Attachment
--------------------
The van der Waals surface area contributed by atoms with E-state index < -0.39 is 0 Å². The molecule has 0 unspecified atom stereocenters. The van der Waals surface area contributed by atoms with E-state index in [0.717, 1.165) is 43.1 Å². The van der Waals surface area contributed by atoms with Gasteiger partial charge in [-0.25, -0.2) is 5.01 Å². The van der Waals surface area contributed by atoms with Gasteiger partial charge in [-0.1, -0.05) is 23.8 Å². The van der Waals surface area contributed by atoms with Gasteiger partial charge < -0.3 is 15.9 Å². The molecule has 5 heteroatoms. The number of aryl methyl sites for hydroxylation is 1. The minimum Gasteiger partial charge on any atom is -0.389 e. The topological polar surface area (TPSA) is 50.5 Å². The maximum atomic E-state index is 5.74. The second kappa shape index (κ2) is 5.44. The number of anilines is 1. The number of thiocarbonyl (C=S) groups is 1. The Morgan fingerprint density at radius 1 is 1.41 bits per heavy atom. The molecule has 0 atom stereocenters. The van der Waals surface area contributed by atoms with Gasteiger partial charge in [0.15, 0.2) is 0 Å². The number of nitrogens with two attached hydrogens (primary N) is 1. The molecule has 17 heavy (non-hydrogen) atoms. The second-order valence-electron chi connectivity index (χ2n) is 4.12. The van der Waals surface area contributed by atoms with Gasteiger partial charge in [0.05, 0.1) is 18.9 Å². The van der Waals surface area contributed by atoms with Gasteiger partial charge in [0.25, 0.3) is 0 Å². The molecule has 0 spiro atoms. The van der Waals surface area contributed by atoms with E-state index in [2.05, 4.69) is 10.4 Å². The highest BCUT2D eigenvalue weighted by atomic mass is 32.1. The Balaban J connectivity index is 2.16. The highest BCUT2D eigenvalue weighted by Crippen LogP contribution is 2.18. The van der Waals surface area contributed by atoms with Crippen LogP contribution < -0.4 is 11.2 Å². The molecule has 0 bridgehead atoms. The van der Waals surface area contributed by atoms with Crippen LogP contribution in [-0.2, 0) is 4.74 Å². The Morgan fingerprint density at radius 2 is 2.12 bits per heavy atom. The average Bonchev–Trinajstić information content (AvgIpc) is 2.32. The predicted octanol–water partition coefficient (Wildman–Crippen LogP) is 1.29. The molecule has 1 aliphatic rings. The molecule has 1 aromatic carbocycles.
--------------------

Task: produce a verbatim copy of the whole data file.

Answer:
The van der Waals surface area contributed by atoms with E-state index < -0.39 is 0 Å². The molecule has 0 unspecified atom stereocenters. The van der Waals surface area contributed by atoms with E-state index in [0.717, 1.165) is 43.1 Å². The van der Waals surface area contributed by atoms with Gasteiger partial charge in [-0.25, -0.2) is 5.01 Å². The van der Waals surface area contributed by atoms with Gasteiger partial charge in [-0.1, -0.05) is 23.8 Å². The van der Waals surface area contributed by atoms with Gasteiger partial charge < -0.3 is 15.9 Å². The molecule has 5 heteroatoms. The number of aryl methyl sites for hydroxylation is 1. The minimum Gasteiger partial charge on any atom is -0.389 e. The topological polar surface area (TPSA) is 50.5 Å². The maximum atomic E-state index is 5.74. The second kappa shape index (κ2) is 5.44. The number of anilines is 1. The number of thiocarbonyl (C=S) groups is 1. The Morgan fingerprint density at radius 1 is 1.41 bits per heavy atom. The molecule has 0 atom stereocenters. The van der Waals surface area contributed by atoms with Gasteiger partial charge in [0.15, 0.2) is 0 Å². The number of nitrogens with two attached hydrogens (primary N) is 1. The molecule has 17 heavy (non-hydrogen) atoms. The second-order valence-electron chi connectivity index (χ2n) is 4.12. The van der Waals surface area contributed by atoms with Gasteiger partial charge in [0.05, 0.1) is 18.9 Å². The van der Waals surface area contributed by atoms with Gasteiger partial charge in [0.25, 0.3) is 0 Å². The molecule has 0 spiro atoms. The van der Waals surface area contributed by atoms with E-state index in [2.05, 4.69) is 10.4 Å². The highest BCUT2D eigenvalue weighted by atomic mass is 32.1. The Balaban J connectivity index is 2.16. The highest BCUT2D eigenvalue weighted by Crippen LogP contribution is 2.18. The van der Waals surface area contributed by atoms with Crippen LogP contribution < -0.4 is 11.2 Å². The molecule has 0 bridgehead atoms. The van der Waals surface area contributed by atoms with Crippen LogP contribution in [-0.2, 0) is 4.74 Å². The Morgan fingerprint density at radius 2 is 2.12 bits per heavy atom. The average Bonchev–Trinajstić information content (AvgIpc) is 2.32. The predicted octanol–water partition coefficient (Wildman–Crippen LogP) is 1.29. The molecule has 1 aliphatic rings. The molecule has 1 aromatic carbocycles.